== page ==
SINGHU BORDER, NEW DELHI, India
Sitting on a chair, 43-year-old Rughvir Singh is busy pouring oil on chapatis (bread) coming out of a machine.
Singh doesn’t remember the exact day, he arrived at the Singhu border between the capital New Delhi and the northern Haryana state, which is now filled with thousands of protesting farmers who are trying to get their voice heard by Prime Minister Narendra Modi and three recently approved agriculture laws rolled back.
But immediately after his arrival at the site from his native district of Shaheed Bhagat Singh Nagar in Punjab, he along with another villager has been offering their services in preparing meals during the day.
“We reached here to join the protests. Since that day I help to prepare the rotis [bread]. This machine can make 2,000-2,500 rotis per hour.” said Singh, while pointing to the machine. “It [machine was recently brought here from Delhi Gurdwara so that we keep the food supply going on.”
As the agitation against the Indian government’s new farm laws enters its fifth week with thousands of farmers camping, it is people like Singh who are voluntarily working continuously to keep the protest going uninterrupted.
Several machines have also been brought from different areas to prepare the meals.
“On the initial day, it was taking time to cook rice and vegetables. It was then decided to bring the boiler here from the Gurdwara,” said Surjit Singh from Gurdaspur district of Punjab, who brought a tall boiler from a Gurdwara, or Sikh place of worship, which runs on wood and at no time prepares meals for at least 10,000 people.
As Singh was helping to prepare meals, a group of people from Moga district in Punjab arrived at the site. In the next hour, in the same vehicle, many people who have already spent days here will return home.
Iqbal Singh from the northern state of Haryana told Anadolu Agency that initially his father was at the protest site.
“He stayed for a week here and then returned home. I’ve been here for over seven days now and will stay for a few more days until my brother arrives,” he said.
This is a similar story for many others as well. Those farmers who travel back to their village send many more from their family to the protest site.
Sonu Kumar, 27, reached the site on the weekend.
“I came in a trolley along with 19 others. Many of those who arrived here had family members here. They went back in the same trolley,” he said. “The idea is to keep the number of protestors the same here, and we will not compromise until laws are repealed.”
Kumar said he sent his 64-year-old father home because of health issues.
“The temperature has dipped here further. He was frequently developing chest pain […] and doctors here advised him to go home,” he said.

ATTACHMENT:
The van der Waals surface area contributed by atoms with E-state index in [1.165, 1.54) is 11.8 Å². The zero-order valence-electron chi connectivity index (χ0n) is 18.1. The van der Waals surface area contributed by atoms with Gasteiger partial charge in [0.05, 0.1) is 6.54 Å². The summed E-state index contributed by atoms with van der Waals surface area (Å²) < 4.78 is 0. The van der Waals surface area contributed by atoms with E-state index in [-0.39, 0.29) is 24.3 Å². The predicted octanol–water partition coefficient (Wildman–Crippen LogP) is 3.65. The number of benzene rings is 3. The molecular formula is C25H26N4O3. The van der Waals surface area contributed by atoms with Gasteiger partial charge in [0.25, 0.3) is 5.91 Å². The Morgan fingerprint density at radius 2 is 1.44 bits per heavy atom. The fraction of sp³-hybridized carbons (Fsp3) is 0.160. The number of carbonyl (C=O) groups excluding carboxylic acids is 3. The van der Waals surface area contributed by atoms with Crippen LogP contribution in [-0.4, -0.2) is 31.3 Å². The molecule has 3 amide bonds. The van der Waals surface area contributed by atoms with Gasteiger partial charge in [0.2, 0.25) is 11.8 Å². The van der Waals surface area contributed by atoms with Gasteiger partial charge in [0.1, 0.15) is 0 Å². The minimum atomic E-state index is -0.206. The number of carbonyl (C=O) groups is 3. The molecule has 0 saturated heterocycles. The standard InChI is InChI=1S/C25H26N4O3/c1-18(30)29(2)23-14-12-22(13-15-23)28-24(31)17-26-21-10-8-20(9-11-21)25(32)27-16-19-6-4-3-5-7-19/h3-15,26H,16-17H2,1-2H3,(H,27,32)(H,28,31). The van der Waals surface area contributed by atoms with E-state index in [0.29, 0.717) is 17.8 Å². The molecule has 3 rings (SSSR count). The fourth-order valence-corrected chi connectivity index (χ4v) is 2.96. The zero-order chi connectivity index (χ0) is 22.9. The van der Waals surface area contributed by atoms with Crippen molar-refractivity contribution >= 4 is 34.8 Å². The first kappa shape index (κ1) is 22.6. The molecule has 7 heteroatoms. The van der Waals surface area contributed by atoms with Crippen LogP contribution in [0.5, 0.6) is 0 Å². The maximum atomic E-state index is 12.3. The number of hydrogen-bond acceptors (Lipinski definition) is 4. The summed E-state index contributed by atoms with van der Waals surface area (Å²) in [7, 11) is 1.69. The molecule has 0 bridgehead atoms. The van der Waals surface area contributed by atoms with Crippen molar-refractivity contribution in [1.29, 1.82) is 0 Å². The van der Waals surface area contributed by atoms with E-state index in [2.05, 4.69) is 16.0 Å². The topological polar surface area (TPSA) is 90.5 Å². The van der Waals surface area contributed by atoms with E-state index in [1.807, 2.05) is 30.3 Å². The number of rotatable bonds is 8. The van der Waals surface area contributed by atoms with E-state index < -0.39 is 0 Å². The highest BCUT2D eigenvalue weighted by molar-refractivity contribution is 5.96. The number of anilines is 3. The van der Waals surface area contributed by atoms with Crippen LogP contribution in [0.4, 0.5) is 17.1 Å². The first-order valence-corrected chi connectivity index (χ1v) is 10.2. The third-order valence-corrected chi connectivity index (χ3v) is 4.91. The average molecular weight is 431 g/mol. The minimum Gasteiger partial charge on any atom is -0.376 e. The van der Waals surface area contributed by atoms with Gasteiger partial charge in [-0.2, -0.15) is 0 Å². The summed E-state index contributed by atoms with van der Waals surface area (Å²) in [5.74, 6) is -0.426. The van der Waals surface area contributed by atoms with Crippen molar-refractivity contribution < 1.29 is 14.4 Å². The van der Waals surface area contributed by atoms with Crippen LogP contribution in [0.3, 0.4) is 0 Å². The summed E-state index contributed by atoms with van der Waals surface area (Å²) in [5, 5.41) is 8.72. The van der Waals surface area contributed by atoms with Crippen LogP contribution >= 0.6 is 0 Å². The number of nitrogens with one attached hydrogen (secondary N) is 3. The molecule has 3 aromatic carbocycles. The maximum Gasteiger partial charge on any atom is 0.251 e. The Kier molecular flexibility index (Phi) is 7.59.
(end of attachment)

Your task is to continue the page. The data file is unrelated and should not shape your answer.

Farmer Prince Sandhu from the city of Ludhiana in Punjab said he recently went back to Ludhiana to wash his clothes. As he returned, he brought two washing machines along with him to the protest site.
“Over 200 people come here to wash their clothes. We help the elderly who don’t know how to operate it,” said Sandhu, who first arrived at the site on Nov. 27.
With the temperature going down leading to health problems in the elderly, more NGOs and other groups have set up health camps with doctors available around the clock.
A number of ambulances have also been made available in case of any emergencies.
“We are treating the patients like anyone suffering from a cold, fever, or any other disease […] So far, we have seen 400 patients,” said a staff member from a hospital in the city of Amritsar in Punjab who is now treating patients at the site. “We are here to provide help to the farmers in case of any emergency.”
Kawaljeet Kaur, a nursing student, said she is voluntarily working at the site these days.
“I’ve been attached with a doctor here for the last five days and we help the farmers in case they need any medical help.”
What are farmers protesting over?
In September, the Indian government announced three agricultural reforms which farmers believe will exploit them and threaten the nation’s food security.
The new reforms allow large companies to buy produce from farmers directly. In India, farmers usually sell their produce at local state-registered markets that ensure them a minimum support price which protects them from price shocks in case of a bad crop year.
Farmers believe that in the absence of state regulators, big corporations will exploit them.
The new laws also include the promotion of contract farming that allows farmers to enter into contract farming agreements with buyers at pre-agreed prices of their produce. The new reforms have lifted the ban on the storage of potatoes, onions and pulses. Farmers say the ban used to provide a safeguard against hoarding and profiteering and contract farming will make them vulnerable to exploitation by big companies.
The Indian government is trying to resolve the matter through talks and five rounds of discussions have taken place, but there has been no conclusion yet.
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